crumbling molding


Sep 5, 2006
Buderim, Queensland, Australia
Hi All,

I am having trouble with a batch of very thin molding made from very soft wood. Every mitre I cut with my Morso I get a large number of chips out of the outer edge which looks really bad, I don't have this problem with any other moldings. I have tried making very slow cuts, fine cuts etc etc but no big improvement, its like the edge is almost crumbling away as its cut.

Any ideas or should I just send it back to the supplier?

Here is an earlier thread that may be helpful; and here is another.

If none of these tips work, try it on a saw, or send it back & if necessary have the supplier chop!
Oh yes, tropical snotwood with a gesso coating.

The problem is that the coating is harder than the wood. It can help to put a piece of tape on the outside of the molding to sort of brace the coating. Make sure the tape will come off without taking off color, first.

Sometimes, putting a strip of mat board in the cutter, along the back of the molding, works as well.

Sending the molding back to the manufacturer and asking them to replace it with something made out of WOOD instead of toilet paper also works.
I must agree with Hannah, had to do this with some linen liner not very long ago.

Although, Tammy who works here and does alot of the chopping since I had to have my left foot amputated calls it "turd wood"

Originally posted by HannaFate:

Sending the molding back to the manufacturer and asking them to replace it with something made out of WOOD instead of toilet paper also works.
Yep, I did just that today with a batch that bought recently for a great price....
The stink of ****y product stains the air long after the departure of the savory taste of a sweet deal.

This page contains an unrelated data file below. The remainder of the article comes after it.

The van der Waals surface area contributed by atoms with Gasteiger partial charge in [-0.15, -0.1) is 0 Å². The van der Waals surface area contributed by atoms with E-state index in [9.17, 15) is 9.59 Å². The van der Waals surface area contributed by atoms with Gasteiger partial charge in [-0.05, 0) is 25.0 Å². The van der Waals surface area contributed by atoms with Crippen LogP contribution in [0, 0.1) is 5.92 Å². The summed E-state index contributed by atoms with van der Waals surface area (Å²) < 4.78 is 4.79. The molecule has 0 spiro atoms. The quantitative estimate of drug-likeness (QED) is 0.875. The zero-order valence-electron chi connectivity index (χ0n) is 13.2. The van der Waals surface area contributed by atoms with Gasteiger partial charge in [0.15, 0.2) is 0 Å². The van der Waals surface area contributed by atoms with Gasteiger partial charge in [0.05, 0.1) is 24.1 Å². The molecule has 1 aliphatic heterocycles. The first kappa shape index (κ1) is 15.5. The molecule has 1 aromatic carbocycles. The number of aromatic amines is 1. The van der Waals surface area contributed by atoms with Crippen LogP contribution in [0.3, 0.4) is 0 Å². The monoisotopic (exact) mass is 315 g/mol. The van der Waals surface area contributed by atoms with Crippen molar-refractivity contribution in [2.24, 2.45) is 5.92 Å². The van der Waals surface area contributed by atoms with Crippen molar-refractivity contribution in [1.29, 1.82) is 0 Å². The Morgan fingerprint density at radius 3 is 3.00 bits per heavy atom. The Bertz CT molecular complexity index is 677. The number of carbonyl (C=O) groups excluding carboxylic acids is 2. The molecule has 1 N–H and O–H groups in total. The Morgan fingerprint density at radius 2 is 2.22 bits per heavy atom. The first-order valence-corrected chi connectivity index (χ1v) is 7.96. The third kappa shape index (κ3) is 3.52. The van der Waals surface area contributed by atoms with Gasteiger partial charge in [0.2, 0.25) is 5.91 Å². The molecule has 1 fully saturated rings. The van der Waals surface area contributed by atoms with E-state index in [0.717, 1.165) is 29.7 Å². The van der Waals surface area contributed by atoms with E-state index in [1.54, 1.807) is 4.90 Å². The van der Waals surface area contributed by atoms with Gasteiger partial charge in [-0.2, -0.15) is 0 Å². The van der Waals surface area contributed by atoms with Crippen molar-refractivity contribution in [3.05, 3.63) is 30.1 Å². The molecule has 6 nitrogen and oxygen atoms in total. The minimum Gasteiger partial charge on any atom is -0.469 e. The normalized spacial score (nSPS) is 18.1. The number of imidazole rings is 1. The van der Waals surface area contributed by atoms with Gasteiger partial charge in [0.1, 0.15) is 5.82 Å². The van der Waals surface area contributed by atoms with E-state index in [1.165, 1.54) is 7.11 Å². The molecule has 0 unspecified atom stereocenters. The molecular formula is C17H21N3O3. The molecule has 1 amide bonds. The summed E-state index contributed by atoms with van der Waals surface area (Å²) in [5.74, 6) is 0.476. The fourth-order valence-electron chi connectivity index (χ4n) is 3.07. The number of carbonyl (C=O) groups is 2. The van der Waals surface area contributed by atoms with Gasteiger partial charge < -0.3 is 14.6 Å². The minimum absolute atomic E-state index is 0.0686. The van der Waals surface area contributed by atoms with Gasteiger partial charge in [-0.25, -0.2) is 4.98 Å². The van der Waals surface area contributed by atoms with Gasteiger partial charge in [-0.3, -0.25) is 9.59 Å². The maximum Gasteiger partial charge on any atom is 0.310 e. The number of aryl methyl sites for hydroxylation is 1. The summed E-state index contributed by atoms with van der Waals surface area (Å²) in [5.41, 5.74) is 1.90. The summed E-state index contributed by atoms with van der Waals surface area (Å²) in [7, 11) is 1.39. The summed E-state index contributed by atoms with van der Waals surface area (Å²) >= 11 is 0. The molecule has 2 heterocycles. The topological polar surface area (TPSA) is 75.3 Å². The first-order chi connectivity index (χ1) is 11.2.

If the moulding costs $.60/ft and you throw out half of the moulding as bad chops, the cost is not $1.20; it's $1.20+ your labor.
Pretty much every company has this now. The biggest people on the food chain are just as guilty as the local vendor. This is because in most cases they dont make it, so it comes to them like that. And unfortunately there is no way to know unless you cut it.

If you had a saw this would be less of an issue. With really bad stuff it still causes problesm.

...and of course, a lot of it is our own fault. "Don't want to pay too much" "Gotta have it cheaper" "Need a sharp pencil on this order" "Need some cheap stuff for the bottom feeders". And, sure enough, that's what we get.
Sharpen the blades.

You might want to sharpen the blades.

If that don't work, sharpen the blades.
About a month ago, I changed blades on my Morso, and at that time I tried Steve Kerr's suggestion of running a bead of Silicone into the “V” gap in the fence.

Since that time, I haven’t had any chips, and all of the outer edges of non-gesso rails are clean and smooth.

Oh, yeah, and if you can read between the lines, Jay Hartman’s obscure and subtle reference of having sharp blades is worthy of consideration, too. :D
Ellen, you are not being ignored . . .

by everyone.

There are some that understand that buying cheap, more often than not costs more than buying budget quality.

It's out there, you just have to pay attention instead of "pay the price". And then [in the words of Bob] capitalize on a buying advantage. :D
I rarely stock a moulding over $1. I'm the king of cheap mouldings. With the exception of bad spots in the wood, I have never had a problem cutting any moulding cheap or not.

I have never experianced cheap mouldings cutting better or worse than good mouldings if your equipment is in good working order.

I do have a .39 black decor moulding I stock. If my blades go dull, the morso eats that moulding. Its certinaly not the mouldings fault and when I sharpen the blades it cuts like buttah.

Carry on.
The problem of snotwood is not limited to cheap mouldings. Most of the new profiles are on snotwood or something almost as soft.

The cheapest mouldings I've seen are made of extruded polystyrene, which often cuts and joins more easily than snotwood.